I used to have one and I could shoot full-length in a 12x18 space (just about). I did however have 10 foot ceilings, which helped a lot.

Because it lights up from the inside you recapture a good 6 foot of your studio length-wise because ppl can stand against it without casting a shadow, and there's no issue with seeing the top of the background that way.

It's not suitable for everything, but if you're looking for a clean white background and very limited on space, it's certainly worth looking at


then it's just an issue of working out how to light people the way you want when you cant get a light modifier much more than ear-height ;)



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Gary ­ Wiant
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Mar 16, 2015 13:33 |  #6

I think your camera is causing as much of an issue in your studio as your limited space. Get either a 5D or 6D and something on the wider side even a 24-70 f4 or 24-105f4 if getting the ff breaks your budget you'll gain a bit of perceived length in your studio. I'm not sure about backdrop stands but the ff will help alot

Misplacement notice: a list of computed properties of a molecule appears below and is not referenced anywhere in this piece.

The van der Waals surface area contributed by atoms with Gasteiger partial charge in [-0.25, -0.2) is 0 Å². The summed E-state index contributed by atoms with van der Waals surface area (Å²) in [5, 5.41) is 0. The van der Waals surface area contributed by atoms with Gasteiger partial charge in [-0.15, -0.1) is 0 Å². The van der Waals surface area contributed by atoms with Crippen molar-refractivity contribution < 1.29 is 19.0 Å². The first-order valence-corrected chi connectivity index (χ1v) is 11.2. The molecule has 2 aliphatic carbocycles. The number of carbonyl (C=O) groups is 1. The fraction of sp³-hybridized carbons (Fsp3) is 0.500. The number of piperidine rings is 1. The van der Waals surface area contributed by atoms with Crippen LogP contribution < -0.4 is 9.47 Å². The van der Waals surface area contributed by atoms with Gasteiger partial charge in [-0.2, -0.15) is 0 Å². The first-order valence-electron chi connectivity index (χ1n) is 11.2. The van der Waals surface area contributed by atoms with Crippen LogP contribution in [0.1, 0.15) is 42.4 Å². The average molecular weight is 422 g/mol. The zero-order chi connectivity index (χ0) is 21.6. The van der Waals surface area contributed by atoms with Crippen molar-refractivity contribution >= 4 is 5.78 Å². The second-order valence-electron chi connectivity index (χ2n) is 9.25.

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RMH
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Mar 16, 2015 13:57 |  #7

I see a big chunk of floor and ceiling in those photos. I'm not sure that you need a much wider lens / bigger sensor any than you already have bth -- you'll end up with a huge amount of ceiling in the shots.

What kind of shots are you doing anyway? Is a shadow on the BG ok with you? If so (or you're using a black background) and you can get your subjects pretty close to it then somewhere 24- 35mm is probably fine on your 70d.



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Left ­ Handed ­ Brisket
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Mar 16, 2015 14:10 |  #8

i don't think the crop factor of the camera is an issue either, but i don't think you will be doing group shots, at least not easily, and full body will be tight too. your level is not far from your back wall, you will want a minimum of 6 feet to keep your subjects from casting a shadow on the background.

move the level 6 feet from the background and see what you think. my "studio" is about that size, but with lower ceilings and have the same issue with shadows when shooting adults.


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rickmar1905
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Mar 16, 2015 15:24 |  #9

Sorry i couldn't find a better model.


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rickmar1905